Much of the chemistry on display during Dan In Real Life is astoundingly good; more often than not, we feel as if we're part of an actual family gathering...albeit one with more "quality time" than most viewers may be accustomed to. Such relatively close quarters only enhance Dan's occasional bouts with loneliness, even when nieces and cousins carry on happily in the next room. Original music by Norwegian artist Sondre Lerche only adds to the atmosphere; in short, Lerche's songs maintain the film's introspective nature while providing a much-needed layer of comfort and hope. It's a potent combination in all respects, supporting our emotions without spelling them out for us.
Though most of Dan In Real Life flows by quite smoothly, it can't help but hit a snag or two along the way. We're thankfully spared of most romantic comedy clichés, though a few superfluous bits of slapstick have made the final cut. A somewhat awkward side-story involving one of Dan's childhood friends (played by Emily Blunt) doesn't quite hit the right notes. Our story also suffers from a somewhat self-indulgent epilogue during the closing credits, hurriedly tying the story up in a neat little bow. Luckily, for the bulk of Dan In Real Life's 98-minute lifespan, it doesn't need to connect the dots so clearly---and despite such nitpicks, this earnest and satisfying film can and should be enjoyed many times over.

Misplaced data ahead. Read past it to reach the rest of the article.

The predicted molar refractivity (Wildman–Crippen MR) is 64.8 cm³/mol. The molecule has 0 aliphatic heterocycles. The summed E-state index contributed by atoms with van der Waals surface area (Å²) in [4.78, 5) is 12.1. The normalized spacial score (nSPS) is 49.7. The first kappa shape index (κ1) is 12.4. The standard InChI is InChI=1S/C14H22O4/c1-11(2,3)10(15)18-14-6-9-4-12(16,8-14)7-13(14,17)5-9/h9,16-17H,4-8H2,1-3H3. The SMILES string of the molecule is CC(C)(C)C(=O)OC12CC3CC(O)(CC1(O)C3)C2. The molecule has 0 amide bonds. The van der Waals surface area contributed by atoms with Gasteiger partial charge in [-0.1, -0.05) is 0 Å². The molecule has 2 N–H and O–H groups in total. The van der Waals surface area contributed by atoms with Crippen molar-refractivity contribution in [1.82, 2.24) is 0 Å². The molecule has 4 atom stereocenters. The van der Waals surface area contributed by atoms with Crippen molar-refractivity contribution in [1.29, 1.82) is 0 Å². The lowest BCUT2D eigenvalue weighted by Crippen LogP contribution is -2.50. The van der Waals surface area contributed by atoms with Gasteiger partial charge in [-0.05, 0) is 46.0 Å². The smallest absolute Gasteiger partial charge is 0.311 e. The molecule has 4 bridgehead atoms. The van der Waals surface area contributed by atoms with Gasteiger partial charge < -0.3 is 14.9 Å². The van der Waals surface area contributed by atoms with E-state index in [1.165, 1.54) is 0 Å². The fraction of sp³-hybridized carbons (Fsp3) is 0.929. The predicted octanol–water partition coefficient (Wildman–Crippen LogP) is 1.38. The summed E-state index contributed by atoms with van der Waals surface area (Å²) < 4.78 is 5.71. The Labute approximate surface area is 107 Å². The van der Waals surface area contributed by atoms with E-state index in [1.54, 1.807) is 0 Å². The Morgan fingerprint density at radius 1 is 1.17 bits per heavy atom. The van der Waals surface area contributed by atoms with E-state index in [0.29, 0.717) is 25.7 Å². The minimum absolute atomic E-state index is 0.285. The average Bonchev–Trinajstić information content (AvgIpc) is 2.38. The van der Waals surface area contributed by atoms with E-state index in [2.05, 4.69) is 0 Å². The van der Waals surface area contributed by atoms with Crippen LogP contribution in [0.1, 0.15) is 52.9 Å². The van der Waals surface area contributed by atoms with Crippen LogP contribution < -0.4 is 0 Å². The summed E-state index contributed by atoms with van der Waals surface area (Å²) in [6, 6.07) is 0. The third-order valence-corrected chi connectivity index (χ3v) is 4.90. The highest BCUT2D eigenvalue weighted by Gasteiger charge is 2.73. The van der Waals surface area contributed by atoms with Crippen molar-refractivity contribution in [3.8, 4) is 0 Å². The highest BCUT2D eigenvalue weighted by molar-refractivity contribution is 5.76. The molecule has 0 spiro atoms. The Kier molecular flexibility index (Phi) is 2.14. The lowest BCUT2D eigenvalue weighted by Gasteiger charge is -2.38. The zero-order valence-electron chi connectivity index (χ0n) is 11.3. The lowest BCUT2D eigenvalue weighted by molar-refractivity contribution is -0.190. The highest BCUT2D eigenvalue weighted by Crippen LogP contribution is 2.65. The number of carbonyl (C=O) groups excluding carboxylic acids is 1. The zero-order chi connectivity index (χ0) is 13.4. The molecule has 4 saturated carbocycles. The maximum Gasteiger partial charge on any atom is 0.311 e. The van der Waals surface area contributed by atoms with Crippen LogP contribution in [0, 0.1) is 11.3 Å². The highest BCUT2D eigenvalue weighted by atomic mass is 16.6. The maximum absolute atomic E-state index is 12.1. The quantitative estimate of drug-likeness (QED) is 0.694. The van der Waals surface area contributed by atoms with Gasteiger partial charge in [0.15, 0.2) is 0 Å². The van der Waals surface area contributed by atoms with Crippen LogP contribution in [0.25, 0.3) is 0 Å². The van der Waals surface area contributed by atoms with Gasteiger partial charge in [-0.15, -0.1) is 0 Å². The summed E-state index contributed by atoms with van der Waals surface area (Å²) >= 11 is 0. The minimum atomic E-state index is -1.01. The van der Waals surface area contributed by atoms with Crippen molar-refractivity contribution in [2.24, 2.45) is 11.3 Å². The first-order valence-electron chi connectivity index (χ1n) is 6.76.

Presented on DVD by Touchstone Home Entertainment, Dan In Real Life plays just fine on the small screen. The film has been paired with a strong technical presentation and a handful of decent extras, rounding out the one-disc package quite nicely. In all respects, those who like the romantic drama/comedies a bit off the beaten path should find Dan In Real Life a refreshing diversion. Let's take a closer look, shall we?
Presented in its original 1.85:1 aspect ratio and enhanced for widescreen displays, Dan In Real Life looks surprisingly good from start to finish. The lush but often sparse New England landscape provides a perfect backdrop for our story, while the naturally-lit indoor scenes are also pleasing. The film's generally muted color palette appears bold and strong during most scenes; black levels and image detail are also solid the whole way through. A separate Blu-Ray release is also available, though fans limited to standard resolution should feel confident that these visuals look terrific.